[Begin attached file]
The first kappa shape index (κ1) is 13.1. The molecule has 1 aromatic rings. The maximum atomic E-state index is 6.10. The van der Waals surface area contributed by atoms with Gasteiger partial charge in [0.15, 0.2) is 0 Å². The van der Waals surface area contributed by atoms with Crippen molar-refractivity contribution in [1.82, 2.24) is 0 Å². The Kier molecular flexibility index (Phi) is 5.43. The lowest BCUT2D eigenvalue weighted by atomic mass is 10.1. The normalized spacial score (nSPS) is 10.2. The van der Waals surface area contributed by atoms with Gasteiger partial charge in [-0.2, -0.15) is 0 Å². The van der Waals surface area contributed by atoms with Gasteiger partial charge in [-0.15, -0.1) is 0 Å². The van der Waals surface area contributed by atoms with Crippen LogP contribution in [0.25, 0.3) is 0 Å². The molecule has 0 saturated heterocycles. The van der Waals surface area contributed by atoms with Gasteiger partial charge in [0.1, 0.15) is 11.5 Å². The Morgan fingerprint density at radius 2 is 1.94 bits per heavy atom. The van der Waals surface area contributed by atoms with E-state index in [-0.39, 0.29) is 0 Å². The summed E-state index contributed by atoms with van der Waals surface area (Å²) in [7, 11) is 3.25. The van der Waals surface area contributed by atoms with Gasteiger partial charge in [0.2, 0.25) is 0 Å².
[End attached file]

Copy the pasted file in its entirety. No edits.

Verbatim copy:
The first kappa shape index (κ1) is 13.1. The molecule has 1 aromatic rings. The maximum atomic E-state index is 6.10. The van der Waals surface area contributed by atoms with Gasteiger partial charge in [0.15, 0.2) is 0 Å². The van der Waals surface area contributed by atoms with Crippen molar-refractivity contribution in [1.82, 2.24) is 0 Å². The Kier molecular flexibility index (Phi) is 5.43. The lowest BCUT2D eigenvalue weighted by atomic mass is 10.1. The normalized spacial score (nSPS) is 10.2. The van der Waals surface area contributed by atoms with Gasteiger partial charge in [-0.2, -0.15) is 0 Å². The van der Waals surface area contributed by atoms with Gasteiger partial charge in [-0.15, -0.1) is 0 Å². The van der Waals surface area contributed by atoms with Crippen LogP contribution in [0.25, 0.3) is 0 Å². The molecule has 0 saturated heterocycles. The van der Waals surface area contributed by atoms with Gasteiger partial charge in [0.1, 0.15) is 11.5 Å². The Morgan fingerprint density at radius 2 is 1.94 bits per heavy atom. The van der Waals surface area contributed by atoms with E-state index in [-0.39, 0.29) is 0 Å². The summed E-state index contributed by atoms with van der Waals surface area (Å²) in [7, 11) is 3.25. The van der Waals surface area contributed by atoms with Gasteiger partial charge in [0.2, 0.25) is 0 Å².